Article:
Local News

Wake deputies get access to immigration records

Posted November 12, 2008 2:53 p.m. EST
Updated November 12, 2008 6:05 p.m. EST

— The Wake County Sheriff’s Office on Wednesday was given full access to a database that will help deputies tell whether a person booked for a crime is an illegal immigrant.

The process, which uses an individual’s fingerprints, automatically checks the criminal and immigration history of all individuals booked, according to U.S. Immigration and Customs Enforcement (ICE).

Under the current system, fingerprints have been checked against the Integrated Automated Fingerprint Identification System to obtain information about a person’s criminal history. The new technology will simultaneously check the Automated Biometric Identification System, which contains immigration records, the U.S. Department of Homeland Security said in announcing the system was available to Wake deputies.

If a person’s fingerprints match those of a non-U.S. citizen, the information will automatically be sent to ICE’s Law Enforcement Support Center, where staff will then evaluate the case and take action, if needed, officials said.

Wake County Sheriff Donnie Harrison said he looks forward to using the technology at the Wake County Detention Center, which processes 35,000 people each year.

“If there were some slipping through the cracks, we're hoping now that we'll be able to pick those people up. We don't know that there were, but now we have this equipment in place now that we can tell pretty quickly if they are lying to us,” Harrison said.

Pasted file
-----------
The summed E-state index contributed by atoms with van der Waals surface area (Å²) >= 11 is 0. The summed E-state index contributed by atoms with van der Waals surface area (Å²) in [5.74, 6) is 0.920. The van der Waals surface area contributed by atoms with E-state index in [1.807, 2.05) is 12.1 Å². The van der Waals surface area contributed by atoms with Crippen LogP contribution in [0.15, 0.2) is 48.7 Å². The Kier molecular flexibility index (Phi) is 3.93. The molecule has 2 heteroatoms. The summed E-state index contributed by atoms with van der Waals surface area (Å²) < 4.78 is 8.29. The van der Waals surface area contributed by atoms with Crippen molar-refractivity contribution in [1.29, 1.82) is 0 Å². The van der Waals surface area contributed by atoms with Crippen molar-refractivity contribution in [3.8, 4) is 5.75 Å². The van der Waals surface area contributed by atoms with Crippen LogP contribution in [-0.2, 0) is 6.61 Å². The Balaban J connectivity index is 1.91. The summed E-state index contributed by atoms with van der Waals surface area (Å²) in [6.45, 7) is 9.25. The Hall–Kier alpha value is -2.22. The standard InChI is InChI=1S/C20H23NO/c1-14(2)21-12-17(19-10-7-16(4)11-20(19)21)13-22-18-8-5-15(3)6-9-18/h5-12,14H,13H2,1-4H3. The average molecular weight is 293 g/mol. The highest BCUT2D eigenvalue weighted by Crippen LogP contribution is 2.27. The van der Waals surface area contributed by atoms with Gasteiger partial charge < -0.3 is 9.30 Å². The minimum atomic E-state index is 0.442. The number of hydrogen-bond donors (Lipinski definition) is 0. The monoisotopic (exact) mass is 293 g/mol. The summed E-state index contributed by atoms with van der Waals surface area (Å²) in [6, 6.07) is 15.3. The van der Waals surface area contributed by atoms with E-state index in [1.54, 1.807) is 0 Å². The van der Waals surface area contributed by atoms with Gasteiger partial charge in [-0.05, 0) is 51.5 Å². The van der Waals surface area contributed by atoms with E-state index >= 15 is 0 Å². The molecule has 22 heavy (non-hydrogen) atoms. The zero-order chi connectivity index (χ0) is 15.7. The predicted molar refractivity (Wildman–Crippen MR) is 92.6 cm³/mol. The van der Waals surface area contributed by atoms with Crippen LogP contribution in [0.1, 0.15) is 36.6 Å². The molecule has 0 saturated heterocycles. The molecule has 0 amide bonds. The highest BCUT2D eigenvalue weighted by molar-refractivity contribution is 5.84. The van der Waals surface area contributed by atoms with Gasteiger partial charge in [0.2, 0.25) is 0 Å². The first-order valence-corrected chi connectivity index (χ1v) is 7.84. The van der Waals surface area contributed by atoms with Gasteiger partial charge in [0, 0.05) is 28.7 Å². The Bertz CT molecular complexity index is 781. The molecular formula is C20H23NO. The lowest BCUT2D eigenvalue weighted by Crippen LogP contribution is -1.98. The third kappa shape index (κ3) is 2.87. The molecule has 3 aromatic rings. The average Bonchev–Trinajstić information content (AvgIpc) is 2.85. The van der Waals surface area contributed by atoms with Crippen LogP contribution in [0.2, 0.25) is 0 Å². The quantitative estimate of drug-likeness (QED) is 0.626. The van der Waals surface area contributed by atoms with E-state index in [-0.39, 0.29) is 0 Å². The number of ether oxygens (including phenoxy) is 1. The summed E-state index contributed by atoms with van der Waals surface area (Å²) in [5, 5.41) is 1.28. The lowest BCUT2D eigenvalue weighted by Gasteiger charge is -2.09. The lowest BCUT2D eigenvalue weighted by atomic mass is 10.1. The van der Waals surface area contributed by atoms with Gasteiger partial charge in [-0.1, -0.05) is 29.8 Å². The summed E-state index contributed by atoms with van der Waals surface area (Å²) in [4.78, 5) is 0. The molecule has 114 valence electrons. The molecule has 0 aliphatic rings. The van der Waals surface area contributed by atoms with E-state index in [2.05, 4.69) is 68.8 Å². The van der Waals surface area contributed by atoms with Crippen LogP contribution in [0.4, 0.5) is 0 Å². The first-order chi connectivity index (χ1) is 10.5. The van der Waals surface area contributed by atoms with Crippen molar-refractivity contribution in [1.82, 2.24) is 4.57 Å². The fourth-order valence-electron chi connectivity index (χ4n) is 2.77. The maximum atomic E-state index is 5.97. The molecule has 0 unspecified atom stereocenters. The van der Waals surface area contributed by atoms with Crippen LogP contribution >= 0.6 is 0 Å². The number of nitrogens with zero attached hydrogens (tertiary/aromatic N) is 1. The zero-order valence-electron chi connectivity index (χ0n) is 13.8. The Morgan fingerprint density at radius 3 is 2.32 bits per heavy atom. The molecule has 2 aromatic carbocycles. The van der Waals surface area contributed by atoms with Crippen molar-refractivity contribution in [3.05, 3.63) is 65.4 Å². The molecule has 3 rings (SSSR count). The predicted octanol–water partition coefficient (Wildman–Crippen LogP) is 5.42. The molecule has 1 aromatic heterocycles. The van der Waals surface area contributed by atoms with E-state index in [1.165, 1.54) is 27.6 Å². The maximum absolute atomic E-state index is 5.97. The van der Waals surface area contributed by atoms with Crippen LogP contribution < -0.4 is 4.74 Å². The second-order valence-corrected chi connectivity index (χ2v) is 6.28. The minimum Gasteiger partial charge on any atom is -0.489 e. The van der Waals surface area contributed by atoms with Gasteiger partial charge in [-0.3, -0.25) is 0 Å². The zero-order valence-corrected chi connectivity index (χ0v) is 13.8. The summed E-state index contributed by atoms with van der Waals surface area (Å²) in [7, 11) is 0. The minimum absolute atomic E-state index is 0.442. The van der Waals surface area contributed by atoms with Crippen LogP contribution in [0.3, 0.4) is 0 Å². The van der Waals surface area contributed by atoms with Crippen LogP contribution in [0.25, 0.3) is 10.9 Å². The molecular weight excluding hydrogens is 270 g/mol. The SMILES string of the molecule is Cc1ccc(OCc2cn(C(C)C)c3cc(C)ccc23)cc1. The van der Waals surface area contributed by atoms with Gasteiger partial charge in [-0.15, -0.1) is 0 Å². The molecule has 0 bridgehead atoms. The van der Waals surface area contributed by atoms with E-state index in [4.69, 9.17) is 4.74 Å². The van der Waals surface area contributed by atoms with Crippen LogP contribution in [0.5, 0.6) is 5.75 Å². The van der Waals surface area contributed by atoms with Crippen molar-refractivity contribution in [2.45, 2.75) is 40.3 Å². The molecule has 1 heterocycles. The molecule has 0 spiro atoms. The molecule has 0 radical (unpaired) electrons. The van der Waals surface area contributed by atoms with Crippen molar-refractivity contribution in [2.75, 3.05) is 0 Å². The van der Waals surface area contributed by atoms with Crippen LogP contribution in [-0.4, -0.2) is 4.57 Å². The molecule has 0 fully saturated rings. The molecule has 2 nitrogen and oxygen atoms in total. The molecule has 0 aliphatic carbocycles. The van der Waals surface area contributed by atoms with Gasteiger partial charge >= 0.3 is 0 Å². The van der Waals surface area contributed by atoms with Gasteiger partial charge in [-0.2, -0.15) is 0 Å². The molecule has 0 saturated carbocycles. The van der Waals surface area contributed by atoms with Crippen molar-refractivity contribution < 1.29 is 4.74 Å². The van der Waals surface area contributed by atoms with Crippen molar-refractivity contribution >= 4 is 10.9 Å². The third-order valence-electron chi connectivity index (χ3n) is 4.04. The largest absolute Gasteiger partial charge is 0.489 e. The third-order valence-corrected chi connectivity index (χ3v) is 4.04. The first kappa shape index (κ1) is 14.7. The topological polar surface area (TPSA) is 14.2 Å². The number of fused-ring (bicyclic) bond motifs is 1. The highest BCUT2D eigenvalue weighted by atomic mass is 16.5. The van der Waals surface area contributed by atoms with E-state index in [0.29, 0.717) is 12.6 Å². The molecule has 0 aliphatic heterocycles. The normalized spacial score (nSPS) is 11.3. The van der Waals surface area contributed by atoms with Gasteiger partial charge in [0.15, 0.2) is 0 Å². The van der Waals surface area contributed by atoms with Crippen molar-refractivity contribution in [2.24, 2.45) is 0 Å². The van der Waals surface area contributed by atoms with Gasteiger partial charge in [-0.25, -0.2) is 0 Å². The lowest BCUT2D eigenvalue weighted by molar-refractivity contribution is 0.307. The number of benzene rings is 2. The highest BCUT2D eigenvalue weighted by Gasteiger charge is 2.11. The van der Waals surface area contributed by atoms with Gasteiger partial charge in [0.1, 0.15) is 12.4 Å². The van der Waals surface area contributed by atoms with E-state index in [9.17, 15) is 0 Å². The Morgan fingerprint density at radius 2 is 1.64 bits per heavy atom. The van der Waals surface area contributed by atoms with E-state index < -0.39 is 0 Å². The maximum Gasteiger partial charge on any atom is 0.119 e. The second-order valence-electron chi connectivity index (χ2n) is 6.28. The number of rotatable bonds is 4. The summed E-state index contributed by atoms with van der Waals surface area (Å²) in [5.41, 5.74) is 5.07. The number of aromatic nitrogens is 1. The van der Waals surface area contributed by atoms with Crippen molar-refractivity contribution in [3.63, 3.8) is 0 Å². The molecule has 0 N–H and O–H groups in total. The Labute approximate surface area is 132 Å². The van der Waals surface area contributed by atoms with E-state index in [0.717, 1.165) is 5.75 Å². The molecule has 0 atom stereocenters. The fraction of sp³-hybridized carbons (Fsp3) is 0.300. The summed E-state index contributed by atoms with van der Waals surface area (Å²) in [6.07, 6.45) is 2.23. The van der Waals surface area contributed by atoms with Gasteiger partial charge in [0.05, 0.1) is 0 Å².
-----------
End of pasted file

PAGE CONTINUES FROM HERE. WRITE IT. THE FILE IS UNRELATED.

Wake County is the first of four law enforcement agencies in the state to receive the capability. The Gaston, Buncombe and Henderson county sheriffs’ offices will begin receiving the full technology next week.

The four counties were part of seven sites nationwide that participated in a pilot version of the database. During the pilot program the sites received limited immigration histories.

If the program is introduced nationwide officials said it would cost about $3 billion annually and result in the deportation of 700,000 people a year.

Advocates for the Latino community are concerned about the program.

“If you're not Latino chances are you're not going to get brought into a police station. Whereas if you are Latino chances are you will be brought in. So it's not the same, not everybody is really getting checked. It's really a discriminatory system, if you will,” said Tony Asion, director of advocacy group El Pueblo.